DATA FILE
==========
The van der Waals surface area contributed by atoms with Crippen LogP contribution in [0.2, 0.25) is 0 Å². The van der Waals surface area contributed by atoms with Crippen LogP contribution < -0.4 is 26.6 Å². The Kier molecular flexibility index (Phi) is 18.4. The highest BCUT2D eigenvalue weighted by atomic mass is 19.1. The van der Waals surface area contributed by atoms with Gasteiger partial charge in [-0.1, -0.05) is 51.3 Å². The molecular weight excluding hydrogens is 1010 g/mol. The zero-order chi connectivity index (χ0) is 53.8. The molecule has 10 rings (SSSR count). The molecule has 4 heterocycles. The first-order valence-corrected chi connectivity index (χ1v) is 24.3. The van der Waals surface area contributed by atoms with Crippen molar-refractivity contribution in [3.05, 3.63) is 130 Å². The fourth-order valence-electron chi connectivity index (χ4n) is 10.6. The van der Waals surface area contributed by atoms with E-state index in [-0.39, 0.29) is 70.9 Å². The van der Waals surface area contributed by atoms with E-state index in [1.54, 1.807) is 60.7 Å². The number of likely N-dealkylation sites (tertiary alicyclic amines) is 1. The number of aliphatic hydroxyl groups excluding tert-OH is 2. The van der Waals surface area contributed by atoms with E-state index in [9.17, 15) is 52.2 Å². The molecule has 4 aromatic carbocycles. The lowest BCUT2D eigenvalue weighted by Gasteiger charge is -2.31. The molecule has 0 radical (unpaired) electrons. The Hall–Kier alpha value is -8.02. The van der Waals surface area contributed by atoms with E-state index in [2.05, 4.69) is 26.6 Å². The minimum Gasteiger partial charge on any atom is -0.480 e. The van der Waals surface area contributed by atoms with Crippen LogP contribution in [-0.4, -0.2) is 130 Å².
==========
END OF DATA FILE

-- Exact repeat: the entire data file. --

The van der Waals surface area contributed by atoms with Crippen LogP contribution in [0.2, 0.25) is 0 Å². The van der Waals surface area contributed by atoms with Crippen LogP contribution < -0.4 is 26.6 Å². The Kier molecular flexibility index (Phi) is 18.4. The highest BCUT2D eigenvalue weighted by atomic mass is 19.1. The van der Waals surface area contributed by atoms with Gasteiger partial charge in [-0.1, -0.05) is 51.3 Å². The molecular weight excluding hydrogens is 1010 g/mol. The zero-order chi connectivity index (χ0) is 53.8. The molecule has 10 rings (SSSR count). The molecule has 4 heterocycles. The first-order valence-corrected chi connectivity index (χ1v) is 24.3. The van der Waals surface area contributed by atoms with Crippen molar-refractivity contribution in [3.05, 3.63) is 130 Å². The fourth-order valence-electron chi connectivity index (χ4n) is 10.6. The van der Waals surface area contributed by atoms with E-state index in [-0.39, 0.29) is 70.9 Å². The van der Waals surface area contributed by atoms with E-state index in [1.54, 1.807) is 60.7 Å². The number of likely N-dealkylation sites (tertiary alicyclic amines) is 1. The number of aliphatic hydroxyl groups excluding tert-OH is 2. The van der Waals surface area contributed by atoms with E-state index in [9.17, 15) is 52.2 Å². The molecule has 4 aromatic carbocycles. The lowest BCUT2D eigenvalue weighted by Gasteiger charge is -2.31. The molecule has 0 radical (unpaired) electrons. The Hall–Kier alpha value is -8.02. The van der Waals surface area contributed by atoms with E-state index in [2.05, 4.69) is 26.6 Å². The minimum Gasteiger partial charge on any atom is -0.480 e. The van der Waals surface area contributed by atoms with Crippen LogP contribution in [-0.4, -0.2) is 130 Å².